Crumbs From the Corner: Adventures in Woolgathering

Wednesday, November 7, 2007

Highly Recommended

Fear, by Charles Simic

Fear passes from man to man
As one leaf passes its shudder
To another.
All at once the whole tree is trembling
And there is no sign of the wind.

There are a number of reasons my Spouse and I buy next to nothing from chain bookstores except under circumstances such as being absolutely unable to find the book somewhere else and/or needing it urgently. One of our motives, of course, is based on the fact that we discovered thrift stores. It is extremely challenging for us to justify spending the price of a meal on a book that can be bought for less than the price of a stamp.
We now, it seems, have another reason to avoid such bookstores. According to an article at,
it would appear that retailers 'promote lists that consumers believe are based on independent assessments of a book’s quality. No authors appear on recommended lists unless their publishers pay the fees, and those refusing to pay may not even find their titles stocked.'
'One publisher claimed yesterday that he had books 'recommended' and positively reviewed in marketing literature by bookshops before the books had even been read.'

What this important article ominously tells us, then, is that the bright and chirpy sticker on the front of a book which says 'unputdownable,' 'riveting,' or 'a page turner,' sadly means little and cannot be trusted. Perhaps these are designed to be self-fulfilling prophesies, suggesting that such works will enter the 'top 100 books' if a sufficient number of people purchase based on those words. It is rather an unpromising thought, that thousands or millions of people could buy a book because they heard a rumour that somebody somewhere was charmed by it. I am put in mind of 'The Emperor's New Clothes' and I have visions of enormous crowds surging forward in pursuit of a book that nobody has read but which is very popular indeed and in fact received 'four stars.'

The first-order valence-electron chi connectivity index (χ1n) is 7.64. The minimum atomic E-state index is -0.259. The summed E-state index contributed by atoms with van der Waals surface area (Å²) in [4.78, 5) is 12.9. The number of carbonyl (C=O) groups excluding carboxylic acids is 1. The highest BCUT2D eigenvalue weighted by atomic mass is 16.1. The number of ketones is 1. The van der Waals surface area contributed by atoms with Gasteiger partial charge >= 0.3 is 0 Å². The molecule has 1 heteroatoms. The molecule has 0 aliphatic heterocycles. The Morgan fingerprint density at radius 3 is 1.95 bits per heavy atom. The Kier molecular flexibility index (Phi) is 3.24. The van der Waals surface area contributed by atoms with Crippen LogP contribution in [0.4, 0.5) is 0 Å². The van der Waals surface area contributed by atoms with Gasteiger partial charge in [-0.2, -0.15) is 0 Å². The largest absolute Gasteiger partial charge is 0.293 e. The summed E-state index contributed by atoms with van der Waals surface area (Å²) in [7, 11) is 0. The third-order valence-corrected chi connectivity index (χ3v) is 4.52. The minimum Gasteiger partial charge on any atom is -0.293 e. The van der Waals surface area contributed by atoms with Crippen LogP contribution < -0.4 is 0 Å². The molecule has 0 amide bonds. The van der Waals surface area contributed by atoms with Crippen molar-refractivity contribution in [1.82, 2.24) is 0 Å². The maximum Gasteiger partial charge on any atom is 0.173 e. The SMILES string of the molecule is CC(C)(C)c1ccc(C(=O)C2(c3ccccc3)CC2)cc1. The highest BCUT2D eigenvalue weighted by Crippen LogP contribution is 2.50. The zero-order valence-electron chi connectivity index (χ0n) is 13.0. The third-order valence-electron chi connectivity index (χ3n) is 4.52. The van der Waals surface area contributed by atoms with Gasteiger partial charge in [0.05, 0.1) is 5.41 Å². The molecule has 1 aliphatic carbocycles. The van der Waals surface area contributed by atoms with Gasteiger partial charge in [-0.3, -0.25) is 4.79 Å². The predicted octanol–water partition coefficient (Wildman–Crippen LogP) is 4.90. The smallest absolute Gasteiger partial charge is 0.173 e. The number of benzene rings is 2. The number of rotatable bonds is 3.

I for one do not know that the author of such enthusiastic lines actually read the book; nor can I be certain that a book on a particular bestselling list is genuinely popular.
For me, it matters not. I choose, buy, borrow and and read books based purely on my own instinct. Were I to put faith in the 'lists' that we are bombarded with, I most likely would end up burdened with something not at all to my taste. In the same way, I have discovered a number of treasures that, it seems, nobody knows about or wants to read: books that remind me exactly why I love reading and books that I would never know about except for my triumphant rooting around in used bookstores and thrift stores. If we do that, then perhaps fewer books would be consigned to our 'please discard' pile.

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